ILE are large spaces accommodating multiple teachers and students. At Te Ao Mārama our ILE’s are called ‘Learning Communities’.
With all of our classes being flexible collaborative spaces, the concept of a typical classroom is somewhat outdated and so is calling each building Room 1,2,3 etc.
The use of Learning Communities relate strongly to our Values, and a strong sense of community.
Because these classes may now have students of 2 different year levels, won't it be harder for teachers to teach my child at their level?
Students are not taught at a level determined by their year level or age. They are taught at levels based on their individual abilities and groups are developed accordingly.
Within a Learning community there is greater scope to target needs because there are now 2-3 teachers rather than 1 teacher trying to cater for an enormous range of abilities.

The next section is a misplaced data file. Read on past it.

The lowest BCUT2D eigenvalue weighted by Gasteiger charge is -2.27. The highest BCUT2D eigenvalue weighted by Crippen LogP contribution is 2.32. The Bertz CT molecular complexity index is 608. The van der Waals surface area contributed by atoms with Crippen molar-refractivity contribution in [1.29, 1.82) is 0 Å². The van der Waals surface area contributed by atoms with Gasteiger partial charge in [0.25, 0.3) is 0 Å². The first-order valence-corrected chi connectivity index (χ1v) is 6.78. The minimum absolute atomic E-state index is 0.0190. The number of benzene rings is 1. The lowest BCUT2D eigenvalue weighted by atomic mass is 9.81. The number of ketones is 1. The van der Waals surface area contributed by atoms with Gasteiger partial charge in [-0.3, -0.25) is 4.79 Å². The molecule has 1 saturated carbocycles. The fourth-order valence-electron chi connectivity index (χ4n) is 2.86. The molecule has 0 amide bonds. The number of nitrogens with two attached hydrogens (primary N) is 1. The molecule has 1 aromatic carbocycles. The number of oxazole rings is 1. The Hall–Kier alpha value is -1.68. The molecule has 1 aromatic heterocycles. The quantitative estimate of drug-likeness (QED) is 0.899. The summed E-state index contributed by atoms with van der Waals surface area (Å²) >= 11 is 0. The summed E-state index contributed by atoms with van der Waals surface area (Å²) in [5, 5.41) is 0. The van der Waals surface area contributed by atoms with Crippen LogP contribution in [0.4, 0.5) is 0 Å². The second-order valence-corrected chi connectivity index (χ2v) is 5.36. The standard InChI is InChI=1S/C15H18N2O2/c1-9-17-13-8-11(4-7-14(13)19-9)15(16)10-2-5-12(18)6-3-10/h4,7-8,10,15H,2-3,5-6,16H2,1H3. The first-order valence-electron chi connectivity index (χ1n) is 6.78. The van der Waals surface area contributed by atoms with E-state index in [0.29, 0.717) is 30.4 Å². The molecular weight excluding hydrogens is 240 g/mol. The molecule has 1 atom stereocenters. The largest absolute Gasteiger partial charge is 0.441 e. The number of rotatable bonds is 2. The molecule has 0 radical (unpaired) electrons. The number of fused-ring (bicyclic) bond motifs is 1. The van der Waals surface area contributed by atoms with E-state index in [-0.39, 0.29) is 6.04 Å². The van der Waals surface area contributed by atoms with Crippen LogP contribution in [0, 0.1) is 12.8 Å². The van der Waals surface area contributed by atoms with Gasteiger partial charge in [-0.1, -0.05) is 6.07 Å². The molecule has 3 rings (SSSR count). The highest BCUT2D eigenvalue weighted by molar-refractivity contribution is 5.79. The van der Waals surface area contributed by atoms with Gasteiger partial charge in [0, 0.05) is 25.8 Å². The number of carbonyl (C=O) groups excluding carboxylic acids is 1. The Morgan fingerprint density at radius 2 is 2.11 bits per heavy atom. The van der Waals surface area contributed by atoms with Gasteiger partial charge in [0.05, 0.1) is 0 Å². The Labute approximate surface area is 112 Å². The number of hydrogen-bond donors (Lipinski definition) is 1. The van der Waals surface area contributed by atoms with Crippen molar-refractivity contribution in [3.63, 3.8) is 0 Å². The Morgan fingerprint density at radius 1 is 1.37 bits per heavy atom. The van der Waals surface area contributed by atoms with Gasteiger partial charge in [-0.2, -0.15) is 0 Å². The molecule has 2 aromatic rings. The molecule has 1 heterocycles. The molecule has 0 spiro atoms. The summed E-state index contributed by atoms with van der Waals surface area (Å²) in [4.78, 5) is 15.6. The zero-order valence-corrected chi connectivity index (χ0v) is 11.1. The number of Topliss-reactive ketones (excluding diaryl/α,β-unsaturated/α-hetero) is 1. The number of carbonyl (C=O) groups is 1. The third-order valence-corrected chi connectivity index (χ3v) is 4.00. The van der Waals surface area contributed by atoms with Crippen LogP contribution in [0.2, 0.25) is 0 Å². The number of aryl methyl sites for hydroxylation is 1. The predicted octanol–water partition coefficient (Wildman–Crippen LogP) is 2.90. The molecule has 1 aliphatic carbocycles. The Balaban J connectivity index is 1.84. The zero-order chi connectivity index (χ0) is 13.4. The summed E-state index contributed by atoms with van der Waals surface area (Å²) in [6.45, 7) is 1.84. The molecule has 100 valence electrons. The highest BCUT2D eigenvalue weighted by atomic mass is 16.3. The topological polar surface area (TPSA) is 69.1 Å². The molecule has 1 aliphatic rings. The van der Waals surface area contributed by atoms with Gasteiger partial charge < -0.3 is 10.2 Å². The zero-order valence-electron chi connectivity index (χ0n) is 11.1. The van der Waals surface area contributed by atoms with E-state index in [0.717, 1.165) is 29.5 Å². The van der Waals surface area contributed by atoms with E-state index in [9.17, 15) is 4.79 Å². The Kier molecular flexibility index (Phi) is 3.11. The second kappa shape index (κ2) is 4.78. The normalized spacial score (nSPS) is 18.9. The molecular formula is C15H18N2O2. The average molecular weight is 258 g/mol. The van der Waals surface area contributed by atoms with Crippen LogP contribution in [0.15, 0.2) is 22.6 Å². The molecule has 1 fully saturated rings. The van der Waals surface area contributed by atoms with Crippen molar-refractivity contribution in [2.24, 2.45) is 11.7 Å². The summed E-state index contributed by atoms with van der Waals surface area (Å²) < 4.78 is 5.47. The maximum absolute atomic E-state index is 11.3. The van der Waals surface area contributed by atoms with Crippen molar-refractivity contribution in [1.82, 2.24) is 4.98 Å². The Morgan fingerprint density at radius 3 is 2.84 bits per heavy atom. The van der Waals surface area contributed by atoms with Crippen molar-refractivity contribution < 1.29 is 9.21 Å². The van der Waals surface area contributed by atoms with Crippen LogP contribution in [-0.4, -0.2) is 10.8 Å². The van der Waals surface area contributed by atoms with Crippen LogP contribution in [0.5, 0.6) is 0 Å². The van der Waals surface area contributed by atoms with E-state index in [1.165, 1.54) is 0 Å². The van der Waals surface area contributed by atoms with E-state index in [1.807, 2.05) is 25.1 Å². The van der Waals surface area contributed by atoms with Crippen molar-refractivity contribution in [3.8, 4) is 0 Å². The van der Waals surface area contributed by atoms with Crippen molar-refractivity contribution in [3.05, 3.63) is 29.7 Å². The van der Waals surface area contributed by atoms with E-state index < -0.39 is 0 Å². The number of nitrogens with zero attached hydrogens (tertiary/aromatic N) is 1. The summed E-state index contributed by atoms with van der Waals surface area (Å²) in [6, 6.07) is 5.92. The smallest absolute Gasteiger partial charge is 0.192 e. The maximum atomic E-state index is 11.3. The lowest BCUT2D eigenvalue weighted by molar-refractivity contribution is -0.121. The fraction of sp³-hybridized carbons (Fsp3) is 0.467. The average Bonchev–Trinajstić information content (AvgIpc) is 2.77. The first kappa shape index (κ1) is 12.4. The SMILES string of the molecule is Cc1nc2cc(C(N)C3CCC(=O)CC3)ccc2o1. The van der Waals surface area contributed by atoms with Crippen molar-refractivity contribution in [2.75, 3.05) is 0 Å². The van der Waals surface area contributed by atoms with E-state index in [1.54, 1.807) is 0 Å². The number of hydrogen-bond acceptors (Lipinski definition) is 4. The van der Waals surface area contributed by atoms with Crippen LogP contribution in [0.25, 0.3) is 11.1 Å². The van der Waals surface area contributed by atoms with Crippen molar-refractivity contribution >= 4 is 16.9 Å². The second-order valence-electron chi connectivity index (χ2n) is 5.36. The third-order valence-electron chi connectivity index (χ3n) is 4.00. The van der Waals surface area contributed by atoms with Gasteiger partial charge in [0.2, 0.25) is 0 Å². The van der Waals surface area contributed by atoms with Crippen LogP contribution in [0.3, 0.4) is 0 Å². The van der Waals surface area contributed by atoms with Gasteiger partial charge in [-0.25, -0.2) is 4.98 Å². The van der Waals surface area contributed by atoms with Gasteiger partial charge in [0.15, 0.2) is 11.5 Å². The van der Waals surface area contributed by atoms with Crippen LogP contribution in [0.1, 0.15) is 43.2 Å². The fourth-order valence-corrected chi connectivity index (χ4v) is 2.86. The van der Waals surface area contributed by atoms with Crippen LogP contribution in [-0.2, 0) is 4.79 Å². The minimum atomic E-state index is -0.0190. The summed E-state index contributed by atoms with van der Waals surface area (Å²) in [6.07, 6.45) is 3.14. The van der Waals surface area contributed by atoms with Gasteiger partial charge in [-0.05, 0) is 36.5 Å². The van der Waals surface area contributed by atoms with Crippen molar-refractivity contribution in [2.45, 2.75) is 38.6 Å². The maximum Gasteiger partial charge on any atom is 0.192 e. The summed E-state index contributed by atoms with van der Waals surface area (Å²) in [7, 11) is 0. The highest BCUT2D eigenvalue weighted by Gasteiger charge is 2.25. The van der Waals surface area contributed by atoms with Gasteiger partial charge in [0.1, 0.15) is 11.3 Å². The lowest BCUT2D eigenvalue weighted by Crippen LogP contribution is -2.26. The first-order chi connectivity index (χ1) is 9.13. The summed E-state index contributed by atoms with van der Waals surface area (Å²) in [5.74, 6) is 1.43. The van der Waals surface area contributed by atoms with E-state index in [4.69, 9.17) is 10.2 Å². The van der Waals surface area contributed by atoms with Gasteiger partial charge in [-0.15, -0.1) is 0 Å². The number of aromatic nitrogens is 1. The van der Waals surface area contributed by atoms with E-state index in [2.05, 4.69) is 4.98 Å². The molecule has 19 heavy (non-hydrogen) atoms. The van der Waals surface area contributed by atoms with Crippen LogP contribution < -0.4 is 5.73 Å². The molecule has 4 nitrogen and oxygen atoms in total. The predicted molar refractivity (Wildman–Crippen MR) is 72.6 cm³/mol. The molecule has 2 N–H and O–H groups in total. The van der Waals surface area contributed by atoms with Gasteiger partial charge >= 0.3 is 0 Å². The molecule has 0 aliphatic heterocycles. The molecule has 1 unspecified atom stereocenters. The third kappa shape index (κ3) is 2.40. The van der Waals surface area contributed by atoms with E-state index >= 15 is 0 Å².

There is also plenty of evidence that children are better learners when in multi age level rooms.
Which teacher do I see if I have a query?
Your child will be placed into a whanau group each year where one key teacher will be your first point of contact about their learning and pastoral care.
However, you are welcome to see any of your child’s teachers in the Learning Community. Depending on the nature of the query, then it may be appropriate for them all to meet with you. We welcome open dialogue and partnership.
Does this new design make teaching better and do teachers like it?